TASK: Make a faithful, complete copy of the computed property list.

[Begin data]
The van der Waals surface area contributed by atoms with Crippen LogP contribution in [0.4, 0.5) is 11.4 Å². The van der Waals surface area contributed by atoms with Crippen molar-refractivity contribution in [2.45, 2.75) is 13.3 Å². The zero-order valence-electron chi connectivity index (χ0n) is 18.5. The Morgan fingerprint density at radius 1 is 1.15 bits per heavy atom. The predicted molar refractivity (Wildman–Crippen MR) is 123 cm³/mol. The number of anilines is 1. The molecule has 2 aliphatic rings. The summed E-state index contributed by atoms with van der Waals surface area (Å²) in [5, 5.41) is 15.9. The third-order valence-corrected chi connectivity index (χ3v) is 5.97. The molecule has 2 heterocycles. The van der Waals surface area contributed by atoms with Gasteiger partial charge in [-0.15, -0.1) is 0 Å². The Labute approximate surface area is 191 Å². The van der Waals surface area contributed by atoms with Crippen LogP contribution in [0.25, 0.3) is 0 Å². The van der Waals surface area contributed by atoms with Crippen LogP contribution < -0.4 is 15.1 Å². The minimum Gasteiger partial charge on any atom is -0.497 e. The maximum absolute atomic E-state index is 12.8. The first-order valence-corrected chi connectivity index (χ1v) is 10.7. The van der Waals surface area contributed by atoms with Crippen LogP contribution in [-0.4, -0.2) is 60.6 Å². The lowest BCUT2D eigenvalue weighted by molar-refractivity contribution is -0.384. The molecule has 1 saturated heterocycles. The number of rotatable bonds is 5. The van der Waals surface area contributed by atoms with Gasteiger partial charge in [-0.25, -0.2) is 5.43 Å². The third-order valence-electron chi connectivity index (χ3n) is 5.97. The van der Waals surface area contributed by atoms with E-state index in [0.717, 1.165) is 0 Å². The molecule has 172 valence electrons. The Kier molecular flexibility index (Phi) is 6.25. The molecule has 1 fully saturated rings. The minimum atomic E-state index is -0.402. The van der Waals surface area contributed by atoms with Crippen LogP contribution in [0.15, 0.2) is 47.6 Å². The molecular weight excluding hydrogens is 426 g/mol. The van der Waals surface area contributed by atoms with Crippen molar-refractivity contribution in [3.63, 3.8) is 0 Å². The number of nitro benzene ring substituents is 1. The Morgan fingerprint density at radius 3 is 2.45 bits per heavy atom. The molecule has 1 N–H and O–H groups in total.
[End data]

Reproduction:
The van der Waals surface area contributed by atoms with Crippen LogP contribution in [0.4, 0.5) is 11.4 Å². The van der Waals surface area contributed by atoms with Crippen molar-refractivity contribution in [2.45, 2.75) is 13.3 Å². The zero-order valence-electron chi connectivity index (χ0n) is 18.5. The Morgan fingerprint density at radius 1 is 1.15 bits per heavy atom. The predicted molar refractivity (Wildman–Crippen MR) is 123 cm³/mol. The number of anilines is 1. The molecule has 2 aliphatic rings. The summed E-state index contributed by atoms with van der Waals surface area (Å²) in [5, 5.41) is 15.9. The third-order valence-corrected chi connectivity index (χ3v) is 5.97. The molecule has 2 heterocycles. The van der Waals surface area contributed by atoms with Gasteiger partial charge in [-0.15, -0.1) is 0 Å². The Labute approximate surface area is 191 Å². The van der Waals surface area contributed by atoms with Crippen LogP contribution in [0.25, 0.3) is 0 Å². The van der Waals surface area contributed by atoms with Crippen LogP contribution < -0.4 is 15.1 Å². The minimum Gasteiger partial charge on any atom is -0.497 e. The maximum absolute atomic E-state index is 12.8. The first-order valence-corrected chi connectivity index (χ1v) is 10.7. The van der Waals surface area contributed by atoms with Crippen LogP contribution in [-0.4, -0.2) is 60.6 Å². The lowest BCUT2D eigenvalue weighted by molar-refractivity contribution is -0.384. The molecule has 1 saturated heterocycles. The number of rotatable bonds is 5. The van der Waals surface area contributed by atoms with Gasteiger partial charge in [-0.25, -0.2) is 5.43 Å². The third-order valence-electron chi connectivity index (χ3n) is 5.97. The van der Waals surface area contributed by atoms with E-state index in [0.717, 1.165) is 0 Å². The molecule has 172 valence electrons. The Kier molecular flexibility index (Phi) is 6.25. The molecule has 1 fully saturated rings. The minimum atomic E-state index is -0.402. The van der Waals surface area contributed by atoms with Crippen LogP contribution in [0.15, 0.2) is 47.6 Å². The molecular weight excluding hydrogens is 426 g/mol. The van der Waals surface area contributed by atoms with Crippen molar-refractivity contribution in [3.63, 3.8) is 0 Å². The number of nitro benzene ring substituents is 1. The Morgan fingerprint density at radius 3 is 2.45 bits per heavy atom. The molecule has 1 N–H and O–H groups in total.